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luigirovatti's avatar

Do you agree with the following quote about photons' mass?

Asked by luigirovatti (2325points) December 25th, 2019

“For us to be able to see the light from a star that is literally billions of light years away suggests that an enormous amount of photon mass would have to be emitted from that star into the celestial space around that star. I cannot imagine that as a possibility. [The Aurora Borealis has a different explanation.] We also know the researchers in quantum mechanics claim to have found particles with physical mass that pass in and out of [our physical domain/our existence…] Assuming that the theory of photons having physical mass is true, could the photons be passing in and out of existence as the light’s waveform alternates between states, and the photons’ mass would be from something local instead of from the unbelievable distance to the star that was the original light source?”

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29 Answers

Caravanfan's avatar

Where does that quote come from? It is incorrect. Photons do not have mass.

luigirovatti's avatar

@Caravanfan: “I cannot imagine that as a possibility. [...] We also know the researchers in quantum mechanics claim to have found particles with physical mass that…”

Dutchess_III's avatar

He asked for a source.

luigirovatti's avatar

@Caravanfan, @Dutchess_III: Jim Levale, “Space Chess”.

stanleybmanly's avatar

Another of your questions that confuses the hell out of me. Are you saying that the photon transits between its source and us, and is undetectable anywhere between?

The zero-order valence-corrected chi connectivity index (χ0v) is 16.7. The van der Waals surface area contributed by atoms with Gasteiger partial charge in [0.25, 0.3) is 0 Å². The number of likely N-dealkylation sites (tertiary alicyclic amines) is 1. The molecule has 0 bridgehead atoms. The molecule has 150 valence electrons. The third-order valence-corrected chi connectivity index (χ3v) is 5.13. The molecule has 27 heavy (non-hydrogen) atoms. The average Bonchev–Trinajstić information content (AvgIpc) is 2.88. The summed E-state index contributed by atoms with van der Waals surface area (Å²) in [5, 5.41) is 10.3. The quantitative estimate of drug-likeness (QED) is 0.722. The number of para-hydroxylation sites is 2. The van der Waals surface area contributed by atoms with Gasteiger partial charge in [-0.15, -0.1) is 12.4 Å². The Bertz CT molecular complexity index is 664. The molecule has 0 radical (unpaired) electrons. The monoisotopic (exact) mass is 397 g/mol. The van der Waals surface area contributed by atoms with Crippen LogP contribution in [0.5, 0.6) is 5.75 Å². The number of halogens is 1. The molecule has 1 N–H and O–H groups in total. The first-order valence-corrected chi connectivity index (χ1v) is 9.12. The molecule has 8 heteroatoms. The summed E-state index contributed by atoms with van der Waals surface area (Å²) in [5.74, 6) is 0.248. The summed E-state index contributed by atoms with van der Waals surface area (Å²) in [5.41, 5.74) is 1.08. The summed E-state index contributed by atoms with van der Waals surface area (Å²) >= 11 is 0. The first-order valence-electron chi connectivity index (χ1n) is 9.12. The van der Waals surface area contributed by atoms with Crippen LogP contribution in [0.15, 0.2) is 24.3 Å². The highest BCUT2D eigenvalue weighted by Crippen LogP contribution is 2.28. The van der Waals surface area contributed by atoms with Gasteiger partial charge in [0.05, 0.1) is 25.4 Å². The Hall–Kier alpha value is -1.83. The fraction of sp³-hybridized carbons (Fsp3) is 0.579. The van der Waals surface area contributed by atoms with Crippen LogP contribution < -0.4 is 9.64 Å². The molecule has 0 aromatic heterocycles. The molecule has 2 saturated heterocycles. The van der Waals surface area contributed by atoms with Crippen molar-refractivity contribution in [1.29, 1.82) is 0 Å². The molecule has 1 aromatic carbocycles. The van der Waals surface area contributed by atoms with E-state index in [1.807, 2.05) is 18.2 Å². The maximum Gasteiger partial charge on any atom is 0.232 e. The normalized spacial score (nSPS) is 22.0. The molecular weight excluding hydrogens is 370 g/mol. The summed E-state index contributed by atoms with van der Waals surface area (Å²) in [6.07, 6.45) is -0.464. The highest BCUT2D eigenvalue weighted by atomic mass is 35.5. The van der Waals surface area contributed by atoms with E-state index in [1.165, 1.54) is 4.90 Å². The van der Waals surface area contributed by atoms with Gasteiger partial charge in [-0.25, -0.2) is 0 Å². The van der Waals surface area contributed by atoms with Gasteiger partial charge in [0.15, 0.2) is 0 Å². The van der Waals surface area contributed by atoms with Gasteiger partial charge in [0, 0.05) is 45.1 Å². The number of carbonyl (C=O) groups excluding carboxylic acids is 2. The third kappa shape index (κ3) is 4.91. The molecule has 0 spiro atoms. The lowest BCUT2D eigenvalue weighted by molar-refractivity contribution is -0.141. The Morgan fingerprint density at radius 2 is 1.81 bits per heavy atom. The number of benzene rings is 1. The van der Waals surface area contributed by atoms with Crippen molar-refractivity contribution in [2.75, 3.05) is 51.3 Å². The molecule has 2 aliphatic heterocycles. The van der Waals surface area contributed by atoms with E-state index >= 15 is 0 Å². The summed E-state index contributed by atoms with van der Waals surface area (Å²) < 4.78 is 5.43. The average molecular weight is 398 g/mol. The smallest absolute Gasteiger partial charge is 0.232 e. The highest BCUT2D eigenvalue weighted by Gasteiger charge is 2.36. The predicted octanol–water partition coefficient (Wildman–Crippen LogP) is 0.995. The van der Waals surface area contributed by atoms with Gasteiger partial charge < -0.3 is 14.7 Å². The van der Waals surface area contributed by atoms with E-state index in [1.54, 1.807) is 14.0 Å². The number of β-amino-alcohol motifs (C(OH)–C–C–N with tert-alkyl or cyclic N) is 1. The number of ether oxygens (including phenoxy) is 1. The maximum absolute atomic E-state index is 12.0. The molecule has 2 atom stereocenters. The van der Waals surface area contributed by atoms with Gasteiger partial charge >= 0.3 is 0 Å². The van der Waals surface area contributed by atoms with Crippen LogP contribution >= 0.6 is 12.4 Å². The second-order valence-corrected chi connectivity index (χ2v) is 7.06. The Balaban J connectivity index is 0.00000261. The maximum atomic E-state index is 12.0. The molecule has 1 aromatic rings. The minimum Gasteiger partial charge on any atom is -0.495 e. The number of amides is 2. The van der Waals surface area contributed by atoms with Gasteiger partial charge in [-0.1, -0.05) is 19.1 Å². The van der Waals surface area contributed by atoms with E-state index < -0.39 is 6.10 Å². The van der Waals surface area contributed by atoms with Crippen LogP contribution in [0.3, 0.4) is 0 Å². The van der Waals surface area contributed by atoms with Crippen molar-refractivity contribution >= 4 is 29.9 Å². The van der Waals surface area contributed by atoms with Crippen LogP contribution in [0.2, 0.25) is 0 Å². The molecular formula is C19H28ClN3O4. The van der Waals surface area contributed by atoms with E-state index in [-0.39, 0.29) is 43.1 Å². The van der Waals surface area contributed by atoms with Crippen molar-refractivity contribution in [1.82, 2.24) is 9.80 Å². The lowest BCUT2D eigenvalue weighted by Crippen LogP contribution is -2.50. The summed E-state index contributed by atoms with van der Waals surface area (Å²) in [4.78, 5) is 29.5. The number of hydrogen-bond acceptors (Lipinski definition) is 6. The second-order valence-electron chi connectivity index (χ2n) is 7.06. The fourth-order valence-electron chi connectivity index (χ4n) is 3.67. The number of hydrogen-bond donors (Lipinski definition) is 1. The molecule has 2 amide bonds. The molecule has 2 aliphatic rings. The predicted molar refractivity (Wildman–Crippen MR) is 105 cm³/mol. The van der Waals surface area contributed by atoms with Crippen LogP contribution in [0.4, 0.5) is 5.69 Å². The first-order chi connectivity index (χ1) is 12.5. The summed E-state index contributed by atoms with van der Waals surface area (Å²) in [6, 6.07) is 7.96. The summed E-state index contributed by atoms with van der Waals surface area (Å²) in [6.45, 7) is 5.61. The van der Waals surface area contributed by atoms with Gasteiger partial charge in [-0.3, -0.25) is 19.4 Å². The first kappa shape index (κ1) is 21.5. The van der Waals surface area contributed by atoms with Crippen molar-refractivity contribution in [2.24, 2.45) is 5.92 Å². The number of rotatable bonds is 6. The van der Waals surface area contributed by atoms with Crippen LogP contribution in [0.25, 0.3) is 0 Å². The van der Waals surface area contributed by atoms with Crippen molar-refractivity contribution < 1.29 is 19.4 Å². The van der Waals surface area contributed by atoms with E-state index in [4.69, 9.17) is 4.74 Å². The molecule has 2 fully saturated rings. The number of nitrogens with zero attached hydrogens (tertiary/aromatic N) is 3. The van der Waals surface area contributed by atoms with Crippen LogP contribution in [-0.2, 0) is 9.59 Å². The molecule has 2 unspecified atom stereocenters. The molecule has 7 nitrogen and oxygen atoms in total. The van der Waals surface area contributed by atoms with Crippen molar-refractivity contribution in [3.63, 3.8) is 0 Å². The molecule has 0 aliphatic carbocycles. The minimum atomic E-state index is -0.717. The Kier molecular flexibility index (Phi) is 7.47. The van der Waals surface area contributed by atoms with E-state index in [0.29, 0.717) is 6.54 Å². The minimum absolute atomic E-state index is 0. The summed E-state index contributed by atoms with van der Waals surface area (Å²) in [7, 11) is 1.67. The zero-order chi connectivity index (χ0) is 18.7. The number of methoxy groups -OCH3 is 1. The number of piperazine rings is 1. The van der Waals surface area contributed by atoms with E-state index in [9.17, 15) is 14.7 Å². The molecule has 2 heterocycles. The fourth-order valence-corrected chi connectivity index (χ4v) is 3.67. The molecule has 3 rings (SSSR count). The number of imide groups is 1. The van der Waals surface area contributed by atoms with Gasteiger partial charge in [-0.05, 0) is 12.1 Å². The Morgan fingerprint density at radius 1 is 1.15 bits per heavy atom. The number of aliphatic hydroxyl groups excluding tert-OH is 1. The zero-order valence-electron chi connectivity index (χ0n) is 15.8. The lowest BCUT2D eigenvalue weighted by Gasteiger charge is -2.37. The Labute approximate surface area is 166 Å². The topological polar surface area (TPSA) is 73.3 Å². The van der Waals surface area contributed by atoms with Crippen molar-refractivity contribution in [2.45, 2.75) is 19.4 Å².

luigirovatti's avatar

@stanleybmanly: This time it’s NOT my fault. This is a quote, I mentioned the source. If you have problem, PM LuckyGuy.

Caravanfan's avatar

Anyway photons do not have mass because they travel at the speed of light. What is a far more interesting question is “do photons experience time?” The answer is probably not, according to Relativity Theory. So that means that a photon that is emitted millions of years ago and hits your eye is hitting your eye at exactly the same time it is emitted.

Zaku's avatar

The quote is a question. And yes, i agree that is a reasonable question. As I was reading the build-up to the question, I had similar thoughts in mind.

Further, it occurs to me as unlikely that it would be mass crossing such distances at the speed of light, also because of various considerations or rate/time/distance and the thinking around the speed of light being constant, etc.

luigirovatti's avatar

@stanleybmanly: Sorry to butt in, but you’re writing for something, like, 30 minutes. 8—()

stanleybmanly's avatar

Distractions at home. Busy day here.

luigirovatti's avatar

@stanleybmanly: Ah, yes, I understand. Merry Christmas! And to everyone you know and/or might be reading this.

stanleybmanly's avatar

Thanks and the same to you all!

Caravanfan's avatar

A photon has no mass because it moves at the speed of light, by definition. It has no momentum—only energy. Nothing that has any mass can move at the speed of light because of the Special Theory of relativity. As objects with mass move closer to the speed of light, their relative mass increases towards infinity. Only massless photons (and presumably gravitons) move at the speed of light. It can not really be explained more without math.

Dutchess_III's avatar

^^^ The man knows what he’s talking about!

Response moderated (Spam)
luigirovatti's avatar